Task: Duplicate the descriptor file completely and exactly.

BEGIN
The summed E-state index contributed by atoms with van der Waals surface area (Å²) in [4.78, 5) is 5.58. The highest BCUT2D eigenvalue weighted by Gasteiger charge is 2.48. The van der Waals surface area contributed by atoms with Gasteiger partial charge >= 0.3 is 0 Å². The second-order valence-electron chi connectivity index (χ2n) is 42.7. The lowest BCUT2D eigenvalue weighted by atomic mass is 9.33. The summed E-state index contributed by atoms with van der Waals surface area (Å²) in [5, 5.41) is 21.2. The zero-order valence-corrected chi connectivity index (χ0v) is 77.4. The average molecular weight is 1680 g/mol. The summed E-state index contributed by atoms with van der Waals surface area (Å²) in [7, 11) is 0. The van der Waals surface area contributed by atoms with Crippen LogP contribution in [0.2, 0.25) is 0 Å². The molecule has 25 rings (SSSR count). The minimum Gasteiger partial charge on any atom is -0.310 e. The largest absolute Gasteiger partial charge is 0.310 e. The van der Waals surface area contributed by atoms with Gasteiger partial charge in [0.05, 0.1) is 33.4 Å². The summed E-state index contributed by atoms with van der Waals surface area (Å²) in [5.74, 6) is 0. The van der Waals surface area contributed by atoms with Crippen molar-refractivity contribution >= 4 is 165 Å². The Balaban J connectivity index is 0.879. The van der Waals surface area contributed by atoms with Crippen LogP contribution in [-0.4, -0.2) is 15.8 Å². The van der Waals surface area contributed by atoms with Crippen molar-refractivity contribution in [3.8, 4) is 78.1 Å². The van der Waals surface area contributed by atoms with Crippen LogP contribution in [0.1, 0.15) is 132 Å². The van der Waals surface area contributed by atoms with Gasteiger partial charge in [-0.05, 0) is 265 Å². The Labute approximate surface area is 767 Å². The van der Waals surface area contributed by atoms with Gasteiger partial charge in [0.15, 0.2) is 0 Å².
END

The summed E-state index contributed by atoms with van der Waals surface area (Å²) in [4.78, 5) is 5.58. The highest BCUT2D eigenvalue weighted by Gasteiger charge is 2.48. The van der Waals surface area contributed by atoms with Gasteiger partial charge >= 0.3 is 0 Å². The second-order valence-electron chi connectivity index (χ2n) is 42.7. The lowest BCUT2D eigenvalue weighted by atomic mass is 9.33. The summed E-state index contributed by atoms with van der Waals surface area (Å²) in [5, 5.41) is 21.2. The zero-order valence-corrected chi connectivity index (χ0v) is 77.4. The average molecular weight is 1680 g/mol. The summed E-state index contributed by atoms with van der Waals surface area (Å²) in [7, 11) is 0. The van der Waals surface area contributed by atoms with Crippen LogP contribution in [0.2, 0.25) is 0 Å². The molecule has 25 rings (SSSR count). The minimum Gasteiger partial charge on any atom is -0.310 e. The largest absolute Gasteiger partial charge is 0.310 e. The van der Waals surface area contributed by atoms with Gasteiger partial charge in [0.05, 0.1) is 33.4 Å². The summed E-state index contributed by atoms with van der Waals surface area (Å²) in [5.74, 6) is 0. The van der Waals surface area contributed by atoms with Crippen molar-refractivity contribution >= 4 is 165 Å². The Balaban J connectivity index is 0.879. The van der Waals surface area contributed by atoms with Crippen LogP contribution in [-0.4, -0.2) is 15.8 Å². The van der Waals surface area contributed by atoms with Crippen molar-refractivity contribution in [3.8, 4) is 78.1 Å². The van der Waals surface area contributed by atoms with Crippen LogP contribution in [0.1, 0.15) is 132 Å². The van der Waals surface area contributed by atoms with Gasteiger partial charge in [-0.05, 0) is 265 Å². The Labute approximate surface area is 767 Å². The van der Waals surface area contributed by atoms with Gasteiger partial charge in [0.15, 0.2) is 0 Å².